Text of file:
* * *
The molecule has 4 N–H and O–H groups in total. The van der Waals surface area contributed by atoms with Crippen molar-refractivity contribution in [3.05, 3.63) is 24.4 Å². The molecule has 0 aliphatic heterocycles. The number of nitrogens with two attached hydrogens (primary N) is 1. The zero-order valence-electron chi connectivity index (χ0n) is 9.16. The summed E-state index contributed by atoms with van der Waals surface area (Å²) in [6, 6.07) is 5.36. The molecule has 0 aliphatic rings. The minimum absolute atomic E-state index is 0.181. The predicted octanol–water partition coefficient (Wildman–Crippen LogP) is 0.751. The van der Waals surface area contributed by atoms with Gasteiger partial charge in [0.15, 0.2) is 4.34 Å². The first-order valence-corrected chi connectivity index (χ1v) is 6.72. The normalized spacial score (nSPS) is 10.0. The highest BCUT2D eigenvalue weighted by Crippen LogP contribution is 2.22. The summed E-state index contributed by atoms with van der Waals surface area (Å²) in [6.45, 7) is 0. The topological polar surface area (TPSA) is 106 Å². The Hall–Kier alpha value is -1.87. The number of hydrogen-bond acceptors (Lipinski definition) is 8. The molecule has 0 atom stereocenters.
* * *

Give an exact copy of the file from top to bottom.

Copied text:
The molecule has 4 N–H and O–H groups in total. The van der Waals surface area contributed by atoms with Crippen molar-refractivity contribution in [3.05, 3.63) is 24.4 Å². The molecule has 0 aliphatic heterocycles. The number of nitrogens with two attached hydrogens (primary N) is 1. The zero-order valence-electron chi connectivity index (χ0n) is 9.16. The summed E-state index contributed by atoms with van der Waals surface area (Å²) in [6, 6.07) is 5.36. The molecule has 0 aliphatic rings. The minimum absolute atomic E-state index is 0.181. The predicted octanol–water partition coefficient (Wildman–Crippen LogP) is 0.751. The van der Waals surface area contributed by atoms with Gasteiger partial charge in [0.15, 0.2) is 4.34 Å². The first-order valence-corrected chi connectivity index (χ1v) is 6.72. The normalized spacial score (nSPS) is 10.0. The highest BCUT2D eigenvalue weighted by Crippen LogP contribution is 2.22. The summed E-state index contributed by atoms with van der Waals surface area (Å²) in [6.45, 7) is 0. The topological polar surface area (TPSA) is 106 Å². The Hall–Kier alpha value is -1.87. The number of hydrogen-bond acceptors (Lipinski definition) is 8. The molecule has 0 atom stereocenters.